Topic: Consequentialism Without Prospects
Lecturer: Andrew Forceheimes
Assistant Professor, Nanyang Technological University, Singapore;
Ph.D., Philosophy, Vanderbilt University;
B.A., Pepperdine University;
Main research areas: Metaethics, Normative Ethics, Political Philosophy.
Time: 2:30-4:30 pm, November 22nd (Wednesday)
Place: Room 114, South Wing of Department of Philosophy, Wuhan University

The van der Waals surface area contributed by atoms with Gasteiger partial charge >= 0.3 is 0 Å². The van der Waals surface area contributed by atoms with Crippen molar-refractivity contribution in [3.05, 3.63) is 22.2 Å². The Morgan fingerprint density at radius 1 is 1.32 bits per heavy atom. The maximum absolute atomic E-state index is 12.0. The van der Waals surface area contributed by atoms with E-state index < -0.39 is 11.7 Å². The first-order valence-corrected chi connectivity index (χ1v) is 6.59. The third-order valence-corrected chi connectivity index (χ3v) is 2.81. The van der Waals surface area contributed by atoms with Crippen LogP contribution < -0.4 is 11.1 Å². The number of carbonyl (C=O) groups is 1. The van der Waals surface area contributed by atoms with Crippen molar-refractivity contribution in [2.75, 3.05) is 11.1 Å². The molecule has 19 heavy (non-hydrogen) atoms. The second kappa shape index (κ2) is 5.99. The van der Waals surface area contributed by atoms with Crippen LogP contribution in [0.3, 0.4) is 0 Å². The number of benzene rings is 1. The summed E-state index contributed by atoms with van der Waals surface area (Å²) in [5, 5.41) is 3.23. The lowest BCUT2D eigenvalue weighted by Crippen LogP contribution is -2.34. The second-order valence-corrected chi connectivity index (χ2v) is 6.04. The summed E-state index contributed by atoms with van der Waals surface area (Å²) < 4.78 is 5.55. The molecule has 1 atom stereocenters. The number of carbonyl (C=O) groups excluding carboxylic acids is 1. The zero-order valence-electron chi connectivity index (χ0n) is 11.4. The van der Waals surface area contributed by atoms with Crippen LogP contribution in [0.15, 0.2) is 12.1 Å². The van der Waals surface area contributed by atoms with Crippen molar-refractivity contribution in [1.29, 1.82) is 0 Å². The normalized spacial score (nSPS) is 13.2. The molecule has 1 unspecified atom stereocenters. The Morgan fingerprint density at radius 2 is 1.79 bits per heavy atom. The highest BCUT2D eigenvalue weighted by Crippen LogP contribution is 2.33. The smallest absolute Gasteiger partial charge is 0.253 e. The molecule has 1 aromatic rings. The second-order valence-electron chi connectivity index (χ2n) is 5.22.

Abstract: Many have thought that, because of the possibility that no unique world would be actualized by acting in a certain way, objective consequentialism must be formulated in terms of prospects. This shift — from outcomes to prospects — is usually treated as rather innocuous. Contrary to prevailing attitudes, however, the move from outcomes to prospects is far from innocuous. This move loses what is one of the chief virtues objective consequentialism holds over its subjective rivals: namely, that the deontic verdict of S’s X-ing is, in part, a function of what will actually happen if S Xs. So can prospects be avoided? They can. But this requires relativizing deontic verdicts to the world on which the action is performed.